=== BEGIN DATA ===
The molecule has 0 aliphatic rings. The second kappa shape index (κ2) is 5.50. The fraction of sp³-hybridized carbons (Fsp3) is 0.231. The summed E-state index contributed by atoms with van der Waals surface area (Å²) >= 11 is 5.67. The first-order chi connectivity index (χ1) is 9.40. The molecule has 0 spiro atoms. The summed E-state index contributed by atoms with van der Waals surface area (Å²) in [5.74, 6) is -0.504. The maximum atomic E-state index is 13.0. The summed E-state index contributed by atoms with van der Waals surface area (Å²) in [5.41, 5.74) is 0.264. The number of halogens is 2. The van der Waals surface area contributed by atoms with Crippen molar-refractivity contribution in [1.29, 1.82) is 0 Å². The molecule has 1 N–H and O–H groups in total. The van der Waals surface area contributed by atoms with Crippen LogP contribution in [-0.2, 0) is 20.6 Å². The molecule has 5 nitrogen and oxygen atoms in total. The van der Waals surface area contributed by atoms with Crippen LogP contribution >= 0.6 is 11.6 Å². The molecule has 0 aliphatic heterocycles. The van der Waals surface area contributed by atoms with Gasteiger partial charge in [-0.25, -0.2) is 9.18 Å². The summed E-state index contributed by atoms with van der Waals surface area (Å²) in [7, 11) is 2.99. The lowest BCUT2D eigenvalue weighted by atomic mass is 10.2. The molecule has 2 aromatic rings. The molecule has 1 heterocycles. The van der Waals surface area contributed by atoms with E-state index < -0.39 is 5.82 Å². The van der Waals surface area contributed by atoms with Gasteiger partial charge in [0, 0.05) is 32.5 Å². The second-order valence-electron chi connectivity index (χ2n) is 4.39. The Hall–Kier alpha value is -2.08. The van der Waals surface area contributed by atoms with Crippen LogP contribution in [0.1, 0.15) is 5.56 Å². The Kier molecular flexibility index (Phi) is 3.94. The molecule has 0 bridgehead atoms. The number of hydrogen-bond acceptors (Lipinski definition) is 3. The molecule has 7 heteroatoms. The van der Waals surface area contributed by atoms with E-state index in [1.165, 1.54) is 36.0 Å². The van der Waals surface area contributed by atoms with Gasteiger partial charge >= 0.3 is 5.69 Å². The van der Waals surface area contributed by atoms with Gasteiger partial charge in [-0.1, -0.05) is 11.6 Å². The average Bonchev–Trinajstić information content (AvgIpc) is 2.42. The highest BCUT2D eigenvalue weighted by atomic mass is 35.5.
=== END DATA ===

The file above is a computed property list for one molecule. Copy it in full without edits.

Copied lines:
The molecule has 0 aliphatic rings. The second kappa shape index (κ2) is 5.50. The fraction of sp³-hybridized carbons (Fsp3) is 0.231. The summed E-state index contributed by atoms with van der Waals surface area (Å²) >= 11 is 5.67. The first-order chi connectivity index (χ1) is 9.40. The molecule has 0 spiro atoms. The summed E-state index contributed by atoms with van der Waals surface area (Å²) in [5.74, 6) is -0.504. The maximum atomic E-state index is 13.0. The summed E-state index contributed by atoms with van der Waals surface area (Å²) in [5.41, 5.74) is 0.264. The number of halogens is 2. The van der Waals surface area contributed by atoms with Crippen molar-refractivity contribution in [1.29, 1.82) is 0 Å². The molecule has 1 N–H and O–H groups in total. The van der Waals surface area contributed by atoms with Crippen LogP contribution in [-0.2, 0) is 20.6 Å². The molecule has 5 nitrogen and oxygen atoms in total. The van der Waals surface area contributed by atoms with Crippen LogP contribution >= 0.6 is 11.6 Å². The molecule has 0 aliphatic heterocycles. The van der Waals surface area contributed by atoms with Gasteiger partial charge in [-0.25, -0.2) is 9.18 Å². The summed E-state index contributed by atoms with van der Waals surface area (Å²) in [7, 11) is 2.99. The lowest BCUT2D eigenvalue weighted by atomic mass is 10.2. The molecule has 2 aromatic rings. The molecule has 1 heterocycles. The van der Waals surface area contributed by atoms with E-state index < -0.39 is 5.82 Å². The van der Waals surface area contributed by atoms with Gasteiger partial charge in [0, 0.05) is 32.5 Å². The second-order valence-electron chi connectivity index (χ2n) is 4.39. The Hall–Kier alpha value is -2.08. The van der Waals surface area contributed by atoms with Crippen LogP contribution in [0.1, 0.15) is 5.56 Å². The Kier molecular flexibility index (Phi) is 3.94. The molecule has 0 bridgehead atoms. The number of hydrogen-bond acceptors (Lipinski definition) is 3. The molecule has 7 heteroatoms. The van der Waals surface area contributed by atoms with E-state index in [1.165, 1.54) is 36.0 Å². The van der Waals surface area contributed by atoms with Gasteiger partial charge >= 0.3 is 5.69 Å². The van der Waals surface area contributed by atoms with Gasteiger partial charge in [-0.1, -0.05) is 11.6 Å². The average Bonchev–Trinajstić information content (AvgIpc) is 2.42. The highest BCUT2D eigenvalue weighted by atomic mass is 35.5.